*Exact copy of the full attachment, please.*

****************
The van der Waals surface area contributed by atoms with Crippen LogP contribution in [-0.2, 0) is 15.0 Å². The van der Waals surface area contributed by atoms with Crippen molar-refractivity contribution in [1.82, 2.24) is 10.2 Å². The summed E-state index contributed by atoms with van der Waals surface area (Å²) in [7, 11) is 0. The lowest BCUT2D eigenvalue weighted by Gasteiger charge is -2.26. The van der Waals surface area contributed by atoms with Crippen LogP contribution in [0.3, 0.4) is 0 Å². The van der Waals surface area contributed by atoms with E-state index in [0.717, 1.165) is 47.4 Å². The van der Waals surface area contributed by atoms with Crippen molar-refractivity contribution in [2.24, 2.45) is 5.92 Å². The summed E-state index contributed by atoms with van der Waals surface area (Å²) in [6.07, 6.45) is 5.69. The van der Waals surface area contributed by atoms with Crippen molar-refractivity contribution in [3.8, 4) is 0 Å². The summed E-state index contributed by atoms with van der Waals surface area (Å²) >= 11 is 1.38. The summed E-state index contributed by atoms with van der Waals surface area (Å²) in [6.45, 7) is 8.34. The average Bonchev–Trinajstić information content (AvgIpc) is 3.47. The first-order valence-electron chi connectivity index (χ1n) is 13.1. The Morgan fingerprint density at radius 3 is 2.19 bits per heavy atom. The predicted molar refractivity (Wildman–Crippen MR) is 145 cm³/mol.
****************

The van der Waals surface area contributed by atoms with Crippen LogP contribution in [-0.2, 0) is 15.0 Å². The van der Waals surface area contributed by atoms with Crippen molar-refractivity contribution in [1.82, 2.24) is 10.2 Å². The summed E-state index contributed by atoms with van der Waals surface area (Å²) in [7, 11) is 0. The lowest BCUT2D eigenvalue weighted by Gasteiger charge is -2.26. The van der Waals surface area contributed by atoms with Crippen LogP contribution in [0.3, 0.4) is 0 Å². The van der Waals surface area contributed by atoms with E-state index in [0.717, 1.165) is 47.4 Å². The van der Waals surface area contributed by atoms with Crippen molar-refractivity contribution in [2.24, 2.45) is 5.92 Å². The summed E-state index contributed by atoms with van der Waals surface area (Å²) in [6.07, 6.45) is 5.69. The van der Waals surface area contributed by atoms with Crippen molar-refractivity contribution in [3.8, 4) is 0 Å². The summed E-state index contributed by atoms with van der Waals surface area (Å²) >= 11 is 1.38. The summed E-state index contributed by atoms with van der Waals surface area (Å²) in [6.45, 7) is 8.34. The average Bonchev–Trinajstić information content (AvgIpc) is 3.47. The first-order valence-electron chi connectivity index (χ1n) is 13.1. The Morgan fingerprint density at radius 3 is 2.19 bits per heavy atom. The predicted molar refractivity (Wildman–Crippen MR) is 145 cm³/mol.